I-Team: Railroad Workers Not Tested for Most Commonly Abused Drugs - NBC New York
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I-Team: Railroad Workers Not Tested for Most Commonly Abused Drugs

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    NEWSLETTERS

    While the FRA is pushing for changes, a department spokesman says they need the federal department of Health and Human Services to order expanded testing and set the tone for all federally regulated jobs. Pei-Sze Cheng reports. (Published Tuesday, Oct. 18, 2016)

    While the FRA is pushing for changes, a department spokesman says they need the federal department of Health and Human Services to order expanded testing and set the tone for all federally regulated jobs.

    A recent report by the Federal Railroad Administration found random drug testing violations of railroad workers jumped 43 percent last year. And in 2016, post-accident drug testing showed nearly eight percent of rail workers involved tested positive for drugs.

    In a meeting with industry representatives, the government’s top railroad executive said the situation was alarming.

    “We are seeing a trend that is going in the wrong direction, and we must address it immediately,” said FRA administrator Sarah Feinberg.

    Despite the growing problem, railroad workers, including train engineers, operators and conductors, are not tested for the most commonly abused drugs. As the I-Team first reported, federally regulated jobs only require what’s called a five-panel drug test that screens for five major illegal drugs (marijuana, cocaine, opiates, amphetamines, PCP) but neglects to test for fentanyl, oxycodone or any of the more popular prescription and synthetic drugs that are being abused today. Employees are only tested for the additional drugs if they are involved in an accident -- "which is rampant right now,” noted train passenger Sean Malone. “And if anybody driving a train with all the train crashes that's really not good."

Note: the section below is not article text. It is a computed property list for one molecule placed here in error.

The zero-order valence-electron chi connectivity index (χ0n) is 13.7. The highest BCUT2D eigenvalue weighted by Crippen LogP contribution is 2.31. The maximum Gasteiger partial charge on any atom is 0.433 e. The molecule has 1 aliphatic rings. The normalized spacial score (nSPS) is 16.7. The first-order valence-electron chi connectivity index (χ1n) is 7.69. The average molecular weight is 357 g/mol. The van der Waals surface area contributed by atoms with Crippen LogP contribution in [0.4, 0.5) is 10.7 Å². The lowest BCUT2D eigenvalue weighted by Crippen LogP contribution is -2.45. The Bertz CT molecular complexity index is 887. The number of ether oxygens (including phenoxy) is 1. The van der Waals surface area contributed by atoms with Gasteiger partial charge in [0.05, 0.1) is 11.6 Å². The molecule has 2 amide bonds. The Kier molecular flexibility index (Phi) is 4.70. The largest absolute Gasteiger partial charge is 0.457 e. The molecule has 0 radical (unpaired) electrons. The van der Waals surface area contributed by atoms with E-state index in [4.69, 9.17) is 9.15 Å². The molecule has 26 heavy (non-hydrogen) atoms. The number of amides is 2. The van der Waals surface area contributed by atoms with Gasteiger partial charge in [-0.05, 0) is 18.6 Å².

The FRA report flagged several cases of note, including a rail employee found dead at work from an overdose involving oxycodone and fentanyl, and a track worker who also overdosed after clocking in.

    Railroad analyst Jim Blaze says testing requirements have not changed while drugs have.

    “In the more than 20 years that have lapsed since federal regulators set a standard, other industries have made great changes, but that hasn’t been absorbed by the rail industry.”

    NJ Transit, Metro-North, and NYC Transit all follow the minimum federal standards. The Long Island Rail Road is the exception, and it is currently trying a pilot program with expanded testing that includes prescription drugs and synthetic marijuana.

    While the FRA is pushing for changes, a department spokesman says they need the federal department of Health and Human Services to order expanded testing and set the tone for all federally regulated jobs.

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